CVPRD is hosting the first Community Design Meeting on June 5th, 2022 at our Santa Fe Trail park property. This meeting is an opportunity to imagine and design our first park together as a community! This post includes some examples of natural playground equipment for children. We hope these pictures inspire creativity in community members to prepare for our June 5th Community Design Meeting!
A special thank you to commissioner Melonie Ancheta for the following images and captions!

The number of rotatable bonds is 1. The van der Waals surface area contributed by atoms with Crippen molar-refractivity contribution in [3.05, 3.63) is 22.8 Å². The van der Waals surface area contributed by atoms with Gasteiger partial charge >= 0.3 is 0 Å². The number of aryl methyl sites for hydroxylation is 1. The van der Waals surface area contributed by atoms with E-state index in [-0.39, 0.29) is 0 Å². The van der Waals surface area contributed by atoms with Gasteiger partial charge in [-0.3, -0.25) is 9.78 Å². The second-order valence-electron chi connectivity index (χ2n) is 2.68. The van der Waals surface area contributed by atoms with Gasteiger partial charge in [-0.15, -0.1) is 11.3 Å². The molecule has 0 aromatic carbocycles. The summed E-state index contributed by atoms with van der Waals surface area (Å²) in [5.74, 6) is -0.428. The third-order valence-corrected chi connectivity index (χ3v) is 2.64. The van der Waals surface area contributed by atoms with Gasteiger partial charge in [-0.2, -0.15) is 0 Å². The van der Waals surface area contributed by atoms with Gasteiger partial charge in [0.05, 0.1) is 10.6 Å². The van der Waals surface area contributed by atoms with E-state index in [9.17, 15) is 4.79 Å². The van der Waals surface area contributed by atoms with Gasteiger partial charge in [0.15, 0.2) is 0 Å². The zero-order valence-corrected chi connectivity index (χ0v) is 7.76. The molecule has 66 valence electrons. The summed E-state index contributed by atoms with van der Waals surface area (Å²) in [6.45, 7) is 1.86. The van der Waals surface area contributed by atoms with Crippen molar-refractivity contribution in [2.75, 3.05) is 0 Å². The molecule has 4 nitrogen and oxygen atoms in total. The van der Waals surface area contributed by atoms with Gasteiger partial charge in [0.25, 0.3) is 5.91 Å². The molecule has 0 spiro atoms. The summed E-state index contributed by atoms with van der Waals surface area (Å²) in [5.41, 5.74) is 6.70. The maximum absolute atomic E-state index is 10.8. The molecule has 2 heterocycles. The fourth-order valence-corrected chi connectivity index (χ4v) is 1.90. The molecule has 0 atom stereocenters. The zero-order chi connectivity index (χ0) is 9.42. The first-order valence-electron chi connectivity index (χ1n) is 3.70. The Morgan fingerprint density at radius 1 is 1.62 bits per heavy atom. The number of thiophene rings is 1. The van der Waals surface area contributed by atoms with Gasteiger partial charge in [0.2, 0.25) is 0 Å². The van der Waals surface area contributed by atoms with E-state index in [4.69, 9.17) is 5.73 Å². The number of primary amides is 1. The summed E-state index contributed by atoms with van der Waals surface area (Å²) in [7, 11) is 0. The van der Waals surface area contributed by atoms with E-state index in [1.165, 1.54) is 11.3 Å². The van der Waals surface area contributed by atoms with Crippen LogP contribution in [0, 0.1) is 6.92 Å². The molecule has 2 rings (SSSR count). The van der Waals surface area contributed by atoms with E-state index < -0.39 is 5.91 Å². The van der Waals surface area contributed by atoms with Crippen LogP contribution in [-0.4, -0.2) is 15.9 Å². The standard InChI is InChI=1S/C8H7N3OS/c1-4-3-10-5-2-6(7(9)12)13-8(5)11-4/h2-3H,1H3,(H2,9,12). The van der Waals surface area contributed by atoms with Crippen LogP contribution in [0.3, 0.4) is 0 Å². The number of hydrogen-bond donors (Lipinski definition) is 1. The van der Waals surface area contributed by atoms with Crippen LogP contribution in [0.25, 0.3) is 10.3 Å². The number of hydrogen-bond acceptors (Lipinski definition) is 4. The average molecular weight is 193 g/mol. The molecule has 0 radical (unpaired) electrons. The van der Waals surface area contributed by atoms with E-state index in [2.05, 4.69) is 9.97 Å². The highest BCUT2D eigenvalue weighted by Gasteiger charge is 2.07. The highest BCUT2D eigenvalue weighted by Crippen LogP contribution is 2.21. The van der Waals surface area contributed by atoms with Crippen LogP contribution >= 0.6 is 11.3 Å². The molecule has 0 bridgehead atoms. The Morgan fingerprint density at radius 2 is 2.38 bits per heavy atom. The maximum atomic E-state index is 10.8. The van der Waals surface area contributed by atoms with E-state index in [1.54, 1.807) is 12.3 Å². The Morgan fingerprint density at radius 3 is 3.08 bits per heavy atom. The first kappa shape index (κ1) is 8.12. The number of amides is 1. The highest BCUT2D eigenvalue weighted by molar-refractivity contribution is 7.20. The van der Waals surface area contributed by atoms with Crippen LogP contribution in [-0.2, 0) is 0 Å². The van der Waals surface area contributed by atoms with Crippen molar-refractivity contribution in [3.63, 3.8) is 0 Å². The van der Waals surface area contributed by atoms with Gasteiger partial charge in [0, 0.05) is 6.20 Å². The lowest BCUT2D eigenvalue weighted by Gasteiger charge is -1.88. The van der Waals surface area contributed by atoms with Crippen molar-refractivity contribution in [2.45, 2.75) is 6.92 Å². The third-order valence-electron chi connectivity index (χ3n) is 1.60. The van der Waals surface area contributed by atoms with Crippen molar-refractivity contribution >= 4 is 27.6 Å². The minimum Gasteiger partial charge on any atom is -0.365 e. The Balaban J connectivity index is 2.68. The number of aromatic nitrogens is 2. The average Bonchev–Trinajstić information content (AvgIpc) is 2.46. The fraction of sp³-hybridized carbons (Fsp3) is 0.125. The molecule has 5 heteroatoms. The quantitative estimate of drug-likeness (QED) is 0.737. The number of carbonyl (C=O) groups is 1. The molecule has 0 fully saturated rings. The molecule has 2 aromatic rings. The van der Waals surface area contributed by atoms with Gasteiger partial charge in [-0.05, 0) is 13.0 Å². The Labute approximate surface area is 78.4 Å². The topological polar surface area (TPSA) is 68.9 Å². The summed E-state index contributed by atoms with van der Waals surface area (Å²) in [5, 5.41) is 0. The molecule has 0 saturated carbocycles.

My idea is to mix several elements into an all-in-one! It could have log steps, a slide could be incorporated, along with a swing, or even a couple. A climbing element like this could straddle the upper part of the creek and utilize the flat and slope at the same time. Something like this could be incorporated into the all-in-one. Climbing helps develop so many skills and traits, including self-confidence, trust, cognitive processes. We could take advantage of the slope with this kind of climbing feature and have a slide next to it coming back down the slope. I can see this going up the hill to a landing and there being a slide to get back down. These could inspire learning games: abc’s, numbers, colors…They’re also great for gross motor skills, balance, etc. Something like this could be designed so it’s fed by the creek and runs back into the creek. It would create multiple ways for getting wet, which is something all kids are good at. While we’re at it, let’s engage multiple senses and some creativity! An incredibly simple activity. I can tell the middle boy is saying, “But I’m in the middle of a game! I don’t want to leave yet!” What kid doesn’t want a fort! A small, cool addition. Wish I’d had one in my yard when the kids were small. We could have several of these designed for small motor skills, eye/hand coordination. Maybe some that make music! Who doesn’t want to live in a nest! I’d love to have one just for me! How many boys will that support? Looks like a whole herd to me. A cool version of King of the Hill. Great for gross motor skill development, balance… Something like this could be dug into the slope. Make the logs taller and put in handholds for climbing. Or, make the logs several feet tall so kids can climb them from both inside and outside…storming the fort! Another way to make use of the hill. Incorporating things like this pollinator habitat could provide educational opportunities. Maybe we could include bat houses in our parks, too. What kid doesn’t want a zip line. It would be good to have a couple for different ages and heights. These types of climbing/play structures are excellent for building gross motor skills, and just plain having fun. I keep thinking of this as a King of the Mountain structure. These are happy, healthy kids! I can see this being popular with multiple ages, including some adults.
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